Method(s) of delivery (check all boxes that apply for both current/proposed and expected future delivery methods within the next three years):
Current or Expected
Proposed Delivery Future Delivery
On-campus (face to face)
Distance Course (face to face off campus)
Online (delivery of 50% or more of the instruction is offered online)
Justification. Identify the committee or group (e.g., Graduate faculty of the Department of English) that conducted the assessment of curriculum and student learning. Explain why the unit wishes to offer or revise the course. Include specific results from the unit assessment that led to the development or modification of the course. If applicable, cite any accrediting agency/ies and reference the specific standard/s.
The Department of English is undertaking a large-scale revision of its literature course offerings. Program assessment undertaken by the graduate faculty of the Department of English and advising data suggest that our literature curriculum has too many numbered courses and is confusing to students. It is also difficult to manage administratively.
English 6250, American Literature After 1865, is a special topics course on American Literature; it combines ENGL 6250: American Realism, 6260: 20th Century American Literature, and allows for 21st Century American Literature. Each time ENGL 6250 is offered it will have a specific focus on author, genre, period or cross-period studies (and so may be repeated for credit). Because the focus of ENGL 6250 can change depending on curricular needs and the instructor teaching the course, it will allow the Graduate Faculty to cover literary periods and genres regularly in our schedule while also encouraging faculty to focus courses in innovative ways that engage students. The English graduate faculty voted to approve this course revision on December 2, 2013.
Course description exactly as it should appear in the next catalog:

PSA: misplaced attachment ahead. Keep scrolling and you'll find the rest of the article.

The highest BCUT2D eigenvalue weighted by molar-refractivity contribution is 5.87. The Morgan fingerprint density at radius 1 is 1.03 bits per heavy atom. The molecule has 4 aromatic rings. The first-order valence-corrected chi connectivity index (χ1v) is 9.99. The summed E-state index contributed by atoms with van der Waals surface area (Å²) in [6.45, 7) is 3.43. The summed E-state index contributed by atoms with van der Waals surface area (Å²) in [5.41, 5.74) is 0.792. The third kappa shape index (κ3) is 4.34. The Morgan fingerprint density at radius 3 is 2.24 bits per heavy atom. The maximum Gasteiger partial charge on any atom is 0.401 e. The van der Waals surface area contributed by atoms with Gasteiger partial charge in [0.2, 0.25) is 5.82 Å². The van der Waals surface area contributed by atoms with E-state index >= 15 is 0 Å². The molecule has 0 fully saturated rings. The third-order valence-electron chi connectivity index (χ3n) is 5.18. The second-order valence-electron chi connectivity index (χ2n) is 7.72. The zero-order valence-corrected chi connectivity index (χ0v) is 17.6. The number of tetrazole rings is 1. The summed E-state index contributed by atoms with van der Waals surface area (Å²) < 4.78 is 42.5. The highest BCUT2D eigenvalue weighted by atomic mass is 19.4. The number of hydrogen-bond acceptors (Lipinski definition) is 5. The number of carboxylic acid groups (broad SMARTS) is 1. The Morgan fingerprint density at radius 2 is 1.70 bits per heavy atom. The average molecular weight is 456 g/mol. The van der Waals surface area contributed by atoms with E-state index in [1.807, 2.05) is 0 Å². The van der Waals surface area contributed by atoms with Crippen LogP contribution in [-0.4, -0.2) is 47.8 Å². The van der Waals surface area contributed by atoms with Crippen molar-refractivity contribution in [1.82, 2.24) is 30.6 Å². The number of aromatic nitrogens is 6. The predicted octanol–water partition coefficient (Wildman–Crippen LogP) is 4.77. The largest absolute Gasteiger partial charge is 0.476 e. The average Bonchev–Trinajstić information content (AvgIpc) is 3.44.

ENGL 6250 - American Literature After 1865
May be repeated for a maximum of 9 s.h. with change of topic. Advanced study of authors, periods, subjects, and genres within, as well as approaches to, American literature after 1865.
If this is a course revision, briefly describe the requested change:
Note: This is a sample syllabus for the course. Other versions of the course will have different readings and course content, but all iterations of the course share the same outcomes. a. Textbook(s) and/or readings: author(s), name, publication date, publisher, and city/state/country. Include ISBN (when applicable).
Course Description: 20th Century American writers and works associated with the newly acquired Stuart Wright Collection are featured in the course. The SWC at Joyner Library also contains a fair amount of unpublished material, so graduate students interested in publication and research may find opportunities there. The course is taught in seminar with plenty of time for reading, research, and reflection. Primary research opportunities will be pointed out.
Jarrell, Randall. Selected Poems. New York: FSG, 2007. ISBN 978-0374530884.
Porter, Katherine Anne. The Collected Stories. Florida: Harcourt, 1979. ISBN
Taylor, Peter. The Collected Stories. New York: FSG, 2009. ISBN 978-0374531843.
Tretheway, Natasha. Native Guard. Florida: Mariner, 2007. ISBN 978-0618872657.
Warren, Robert Penn. All the King’s Men. Florida: Harcourt, 1990. ISBN
Warren, Robert Penn. Poetry and Democracy. Cambridge: Harvard University Press,
1976. ISBN 978-0674196261.
Welty, Eudora. The Wide Net and Other Stories. Florida: Mariner, 1974. ISBN
b. Course objectives for the course (student – centered, behavioral focus)
If this is a 5000-level course that is populated by undergraduate and graduate students, there must be differentiation in the learning objectives expected.
Upon completion of this course, students will be able to:
Analyze American Literature after 1865.
Formulate and express compelling discussion and research questions about American literature.
Recognize and assess the range of critical interpretations and theoretical approaches that can be applied to American literature.
Write a research prospectus and research paper that use and synthesize primary and secondary source materials and databases.
c. Course topic outline
The list of topics should reflect the stated objectives.
Course Project/ Topic Outline:
Read selections from the course texts and analyze in class discussion (objective one)
Write short essays in response to ideas and research presented in the seminars (objectives two and three)